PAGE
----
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Gaming In 64-Bit: Tom's Tests, Microsoft Weighs In

Grand Theft Auto 4

We’ve received a number of requests to add Grand Theft Auto 4 to our benchmark suite, and this is the game’s first run through—and possibly its last. We said it before, back when we were encouraged by Nvidia to look at Dead Space, but ports to the PC from console platforms suffer from inexcusably horrible configuration options and user interface control. Don’t even get me started on the mandatory Social Club app that wants to continuously run in the background.

In a recent patch, Rockstar fixed some of what had originally ailed Grand Theft Auto, adding a finer level of control over the graphics settings and an option to disable vsync. However, the game still uses its own rendering pipeline, which doesn’t include anti-aliasing. That might be fine from 10 feet away on your TV, but it’s painfully obvious on a high-res monitor. For the sake of completeness, we forced anti-aliasing in Nvidia’s driver panel, but rest assured that you get no visual return on the investment of graphics horsepower.

If this is a title you’d really like to see maintained as a benchmark, let us know in the comments section. Otherwise, it’ll likely go the way of Dead Space.

Go figure. Despite all of our disdain for this as a test, it actually yields some interesting numbers—some of which are interesting for the wrong reason.

First and foremost, the retail packaging for Grand Theft Auto 4 mentions optimizations for multi-core processors and 64-bit computing. Well, if the two 3 GB configurations tell us anything, it’s that shifting to 64-bit actually hurts performance, rather than helping it. Not promising. And we'd certainly like some sort of clarification of what is meant by 64-bit optimization.

However, the addition of 3 GB more gives the 64-bit configuration a notable advantage at both tested resolutions. Finally, we begin to see extra memory yielding gains. The ironic thing is that 64-bit technology is less about “going faster,” as Chuck said, and more about enabling new scenarios. The irony is that the graphic detail in this console port isn’t exactly groundbreaking, yet it’s pushing our system harder that more notorious titles like Crysis.

  • salsoolo
    i went 64-bit from last year. i hope that game devs go 64-bit. and every programmer too.

    with Windows 7 around the corner, m$ already said that they expect the majority of windows installations will be 64.
    Reply
  • curnel_D
    "Given the very known nature of these virtual address space limitations, you’d think that game developers would be taking a more hurried approach to making the transition."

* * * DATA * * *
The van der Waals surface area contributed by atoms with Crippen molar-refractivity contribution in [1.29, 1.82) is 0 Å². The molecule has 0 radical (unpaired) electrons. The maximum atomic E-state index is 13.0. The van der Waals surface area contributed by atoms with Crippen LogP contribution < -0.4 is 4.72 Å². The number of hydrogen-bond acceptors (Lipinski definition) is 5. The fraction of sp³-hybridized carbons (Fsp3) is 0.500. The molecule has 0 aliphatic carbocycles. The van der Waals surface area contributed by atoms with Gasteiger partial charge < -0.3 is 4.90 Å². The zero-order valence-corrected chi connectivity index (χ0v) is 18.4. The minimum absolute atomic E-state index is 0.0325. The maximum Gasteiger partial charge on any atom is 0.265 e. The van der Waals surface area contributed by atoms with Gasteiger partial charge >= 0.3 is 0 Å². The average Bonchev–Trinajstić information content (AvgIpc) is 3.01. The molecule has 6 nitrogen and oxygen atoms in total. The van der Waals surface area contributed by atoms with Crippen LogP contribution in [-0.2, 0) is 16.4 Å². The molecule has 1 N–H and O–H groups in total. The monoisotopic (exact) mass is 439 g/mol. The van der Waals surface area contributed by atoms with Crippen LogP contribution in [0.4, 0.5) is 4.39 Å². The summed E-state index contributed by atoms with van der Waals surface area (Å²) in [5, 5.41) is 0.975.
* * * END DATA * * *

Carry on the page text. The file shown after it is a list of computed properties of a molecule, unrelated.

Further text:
This mainly has to do with resources. Most developers use the same engine they've built or bought for a span of many years. Take bioware, for instance, who used the Auroa engine for 9+ years, knowing that it was limited to single threads and low memory.
    To switch to 64-bit, these developers would have to take the time not just to modify their existing engines, but more likely rewrite the entire engine because of the changes involved. Something that some developers just cant afford.
    Reply
  • curnel_D
    Oh, and deffinately drop GTA. None of the GTA or games that use the GTA engine have ever been any good on PC, and have never been consistant in indicating graphics performance due to their poorly developed and optimized code. It's a waste of time.
    Reply
  • amdfangirl
    I say the benefit of having full access to 8GB of DDR2 is enough to make me switch to 64 bit. Not using a Page File and being able to use native 64 bit programs like those found in CS4, is worth it enough. The advantage of being able to execute native 64 bit instructions is absolutely heavenly powerful speed boost(CS3 vs CS4).
    Reply
  • spearhead
    indeed 64-bit is good and you can see that in games and applications which take advantage from it. it might require a bit more ram but then 64-bit can handle more applications running at the same time and execution of those applications seems to be alot faster that is what i can tell from my experience with 64-bit vista
    Reply
  • nathanlh
    One of the reasons that x64 games might run slower on 3GB of system memory than their x86 counterpart is that x64 code should be somewhat larger due to the 64 bit addressing itself. If the x86 code is already feeling the squeeze on 3GB, the x64 code will be even more so - resulting in more memory swapping to disk. Also, one of the benefits of x64 code is the use of more general purpose registers which the x64 games tested here might not have made use of.
    Reply
  • Chris - could you check the same thing on AMD platform? AFAIK there are some performance differencies between AMD and Intel @ 64bit
    Reply
  • amdfangirl
    ^ There were some on Linux with the Athlon 64 and Pentium 4. Gap has really closed tho, I'd say.
    Reply
  • apache_lives
    heh we forget the main concepts here with 64-bit:

    NO ONE uses a system with nothing bar windows a single game installed - they have a few security apps, torrent apps, messenger, keyboard/mouse apps etc - they all sap up resources, so 64 bit gives all apps all the memory they need - for example 8gb is useless to a 32-bit app, but when you got that hungry game ASWELL as a hungry background app etc they both get the full amount of memory!

    Also lessens the "thrashing" effect on HDD's and helps there lifespan etc


    As for why there arnt any benifits for 64 bit games etc - there all still native 32-bit because all those morons still think there 2gb and XP is "sufficent and up to date" - move to 64-bit so we can all benifit!
    Reply
  • amdfangirl
    ^ +1

    We should all be 64 bit.

    Those who play hardcore games should have at least a x64 proc.

    So, devs should make 64bit games simply.

    The world will transition in due time.

    We just are at the frontier.
    Reply